USDA data shows 14.5 percent of U.S. households still food insecure

By Aarian Marshall

© Copyright Agri-Pulse Communications, Inc.



WASHINGTON, Sept. 5 2013 - USDA's Economics Research Service (ERS) yesterday released a report indicating that 14.5 percent of households were food insecure in 2012. Those 17.6 million households represent virtually the same numbers the country saw when it first dipped into recession four years before.

ERS defines “food-insecure households” as those that “had difficulty at some time during the year providing enough food” for all their members.

Typically, the agency says, those households experience the condition in seven months of the year, for a few days in each of those months.

The report also found 5.7 percent of U.S. households (7 million) had very low food security, such that families were forced to disrupt their normal eating patterns due to limited resources. That number has also remained consistent since 2009.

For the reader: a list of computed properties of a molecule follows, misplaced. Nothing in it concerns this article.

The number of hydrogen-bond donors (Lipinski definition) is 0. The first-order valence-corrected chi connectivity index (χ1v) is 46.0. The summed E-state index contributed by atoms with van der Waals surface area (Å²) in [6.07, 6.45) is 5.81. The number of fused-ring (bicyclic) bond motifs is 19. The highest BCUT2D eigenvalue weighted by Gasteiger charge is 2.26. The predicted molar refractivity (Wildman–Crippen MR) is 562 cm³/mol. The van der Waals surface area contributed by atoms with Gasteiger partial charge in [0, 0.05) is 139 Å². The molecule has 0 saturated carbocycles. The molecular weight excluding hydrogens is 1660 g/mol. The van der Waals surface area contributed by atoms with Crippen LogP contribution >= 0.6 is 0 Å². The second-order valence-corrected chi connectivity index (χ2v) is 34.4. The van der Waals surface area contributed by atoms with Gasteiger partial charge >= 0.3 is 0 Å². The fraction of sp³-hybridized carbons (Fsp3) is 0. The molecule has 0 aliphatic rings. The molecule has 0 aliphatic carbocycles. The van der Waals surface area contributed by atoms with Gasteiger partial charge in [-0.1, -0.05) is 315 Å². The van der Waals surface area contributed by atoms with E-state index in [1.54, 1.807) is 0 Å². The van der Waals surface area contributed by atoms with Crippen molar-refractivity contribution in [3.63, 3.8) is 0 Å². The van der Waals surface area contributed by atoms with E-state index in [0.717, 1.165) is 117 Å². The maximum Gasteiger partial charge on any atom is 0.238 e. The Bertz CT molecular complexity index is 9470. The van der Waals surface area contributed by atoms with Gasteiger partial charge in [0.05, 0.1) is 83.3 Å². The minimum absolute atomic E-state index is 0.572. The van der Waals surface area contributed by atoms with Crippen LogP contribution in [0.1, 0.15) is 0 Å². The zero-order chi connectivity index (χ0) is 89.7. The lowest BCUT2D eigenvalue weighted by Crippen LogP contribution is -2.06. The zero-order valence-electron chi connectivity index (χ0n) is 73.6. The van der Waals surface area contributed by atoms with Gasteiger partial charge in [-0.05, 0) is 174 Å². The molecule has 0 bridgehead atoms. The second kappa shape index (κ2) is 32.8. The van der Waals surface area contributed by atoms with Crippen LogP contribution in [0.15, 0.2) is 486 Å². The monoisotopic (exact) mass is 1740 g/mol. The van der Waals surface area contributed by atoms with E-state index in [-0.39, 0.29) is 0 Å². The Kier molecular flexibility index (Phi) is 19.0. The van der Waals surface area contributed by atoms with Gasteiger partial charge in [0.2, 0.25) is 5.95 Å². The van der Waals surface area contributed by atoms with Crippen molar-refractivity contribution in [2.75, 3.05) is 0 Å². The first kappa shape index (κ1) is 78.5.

The report arrives at a contentious political moment: After a comprehensive farm bill package with $20 billion in Supplemental Nutrition Assistance Program (SNAP) cuts failed in June, the House was able to pass the legislation in July - without a nutrition title. A Republican working group is still hammering out the details of a new food stamp proposal, but Agriculture Committee Chair Frank Lucas, R-Okla., indicated last month that the party would request a larger, $40 billion cut.

Anti-hunger groups and congressional Democrats alike linked yesterday's release to those food stamp cuts, accusing GOP members -particularly those in the House - of attempting to slash social safety net benefits even as food insecurity numbers remain static.

The USDA figures are “tragic,” Agriculture Committee member Marcia Fudge, D-Ohio, said in an email. She cautioned colleagues against putting “our heads in the sand and [thinking] that by cutting nutrition programs even more, somehow we will be a better, stronger nation for it.”

Rep. Rosa DeLauro, D-Conn., who led House Democrats in pressing Speaker John Boehner on food stamps last month, also chimed in, calling on Republican leadership to “stop the dangerous path it is currently on.”

Agriculture Secretary Tom Vilsack vowed to “continue to deliver a strong nutrition program” even as his subtly wagged a finger at congressional Republicans. It is “not the time for cuts to the SNAP program that would disqualify millions of Americans and threaten a rise in food insecurity,” he said in a statement.

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